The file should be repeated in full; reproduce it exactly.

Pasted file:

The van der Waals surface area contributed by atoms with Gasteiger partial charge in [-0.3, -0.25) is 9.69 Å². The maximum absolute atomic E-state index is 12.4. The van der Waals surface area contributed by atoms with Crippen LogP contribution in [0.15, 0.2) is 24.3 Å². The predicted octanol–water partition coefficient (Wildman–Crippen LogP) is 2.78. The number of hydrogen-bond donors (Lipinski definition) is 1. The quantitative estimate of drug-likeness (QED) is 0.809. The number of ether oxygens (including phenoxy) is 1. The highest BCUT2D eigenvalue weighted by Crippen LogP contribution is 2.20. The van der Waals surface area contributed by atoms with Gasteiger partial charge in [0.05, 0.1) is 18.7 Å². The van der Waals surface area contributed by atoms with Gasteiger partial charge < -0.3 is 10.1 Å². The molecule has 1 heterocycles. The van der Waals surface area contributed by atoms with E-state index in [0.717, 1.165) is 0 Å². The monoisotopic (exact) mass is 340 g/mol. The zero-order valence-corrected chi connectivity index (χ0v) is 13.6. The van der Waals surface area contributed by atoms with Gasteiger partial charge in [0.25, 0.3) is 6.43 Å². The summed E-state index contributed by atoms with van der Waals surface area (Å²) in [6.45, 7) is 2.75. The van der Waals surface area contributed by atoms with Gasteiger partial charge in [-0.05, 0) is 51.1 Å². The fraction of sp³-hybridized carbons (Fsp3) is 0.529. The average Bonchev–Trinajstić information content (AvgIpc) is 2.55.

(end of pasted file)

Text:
The van der Waals surface area contributed by atoms with Gasteiger partial charge in [-0.3, -0.25) is 9.69 Å². The maximum absolute atomic E-state index is 12.4. The van der Waals surface area contributed by atoms with Crippen LogP contribution in [0.15, 0.2) is 24.3 Å². The predicted octanol–water partition coefficient (Wildman–Crippen LogP) is 2.78. The number of hydrogen-bond donors (Lipinski definition) is 1. The quantitative estimate of drug-likeness (QED) is 0.809. The number of ether oxygens (including phenoxy) is 1. The highest BCUT2D eigenvalue weighted by Crippen LogP contribution is 2.20. The van der Waals surface area contributed by atoms with Gasteiger partial charge in [0.05, 0.1) is 18.7 Å². The van der Waals surface area contributed by atoms with Gasteiger partial charge < -0.3 is 10.1 Å². The molecule has 1 heterocycles. The van der Waals surface area contributed by atoms with E-state index in [0.717, 1.165) is 0 Å². The monoisotopic (exact) mass is 340 g/mol. The zero-order valence-corrected chi connectivity index (χ0v) is 13.6. The van der Waals surface area contributed by atoms with Gasteiger partial charge in [0.25, 0.3) is 6.43 Å². The summed E-state index contributed by atoms with van der Waals surface area (Å²) in [6.45, 7) is 2.75. The van der Waals surface area contributed by atoms with Gasteiger partial charge in [-0.05, 0) is 51.1 Å². The fraction of sp³-hybridized carbons (Fsp3) is 0.529. The average Bonchev–Trinajstić information content (AvgIpc) is 2.55.